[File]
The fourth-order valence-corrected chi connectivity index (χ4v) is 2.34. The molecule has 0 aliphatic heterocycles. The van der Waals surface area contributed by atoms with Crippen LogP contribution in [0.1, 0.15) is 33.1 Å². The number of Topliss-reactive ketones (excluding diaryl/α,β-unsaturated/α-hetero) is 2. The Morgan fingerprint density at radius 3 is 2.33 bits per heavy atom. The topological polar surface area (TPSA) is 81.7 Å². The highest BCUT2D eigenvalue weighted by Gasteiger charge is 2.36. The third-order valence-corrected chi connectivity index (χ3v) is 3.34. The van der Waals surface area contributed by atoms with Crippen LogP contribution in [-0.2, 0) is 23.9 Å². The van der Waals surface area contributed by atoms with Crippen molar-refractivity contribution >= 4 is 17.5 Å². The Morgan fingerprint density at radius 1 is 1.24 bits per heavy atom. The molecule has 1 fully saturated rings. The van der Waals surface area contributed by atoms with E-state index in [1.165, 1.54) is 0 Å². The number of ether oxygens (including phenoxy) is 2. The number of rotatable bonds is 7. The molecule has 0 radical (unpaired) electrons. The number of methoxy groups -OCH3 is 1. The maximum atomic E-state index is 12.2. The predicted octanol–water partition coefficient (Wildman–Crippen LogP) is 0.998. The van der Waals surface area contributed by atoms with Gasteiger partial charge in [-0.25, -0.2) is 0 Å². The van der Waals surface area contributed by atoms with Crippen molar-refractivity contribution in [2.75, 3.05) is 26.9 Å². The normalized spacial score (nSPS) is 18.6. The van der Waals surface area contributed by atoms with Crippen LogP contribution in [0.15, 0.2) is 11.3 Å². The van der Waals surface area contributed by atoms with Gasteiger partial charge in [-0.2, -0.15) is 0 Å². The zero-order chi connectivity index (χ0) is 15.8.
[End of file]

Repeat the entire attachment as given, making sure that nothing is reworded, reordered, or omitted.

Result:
The fourth-order valence-corrected chi connectivity index (χ4v) is 2.34. The molecule has 0 aliphatic heterocycles. The van der Waals surface area contributed by atoms with Crippen LogP contribution in [0.1, 0.15) is 33.1 Å². The number of Topliss-reactive ketones (excluding diaryl/α,β-unsaturated/α-hetero) is 2. The Morgan fingerprint density at radius 3 is 2.33 bits per heavy atom. The topological polar surface area (TPSA) is 81.7 Å². The highest BCUT2D eigenvalue weighted by Gasteiger charge is 2.36. The third-order valence-corrected chi connectivity index (χ3v) is 3.34. The van der Waals surface area contributed by atoms with Crippen LogP contribution in [-0.2, 0) is 23.9 Å². The van der Waals surface area contributed by atoms with Crippen molar-refractivity contribution >= 4 is 17.5 Å². The Morgan fingerprint density at radius 1 is 1.24 bits per heavy atom. The molecule has 1 fully saturated rings. The van der Waals surface area contributed by atoms with E-state index in [1.165, 1.54) is 0 Å². The number of ether oxygens (including phenoxy) is 2. The number of rotatable bonds is 7. The molecule has 0 radical (unpaired) electrons. The number of methoxy groups -OCH3 is 1. The maximum atomic E-state index is 12.2. The predicted octanol–water partition coefficient (Wildman–Crippen LogP) is 0.998. The van der Waals surface area contributed by atoms with Gasteiger partial charge in [-0.25, -0.2) is 0 Å². The van der Waals surface area contributed by atoms with Crippen molar-refractivity contribution in [2.75, 3.05) is 26.9 Å². The normalized spacial score (nSPS) is 18.6. The van der Waals surface area contributed by atoms with Crippen LogP contribution in [0.15, 0.2) is 11.3 Å². The van der Waals surface area contributed by atoms with Gasteiger partial charge in [-0.2, -0.15) is 0 Å². The zero-order chi connectivity index (χ0) is 15.8.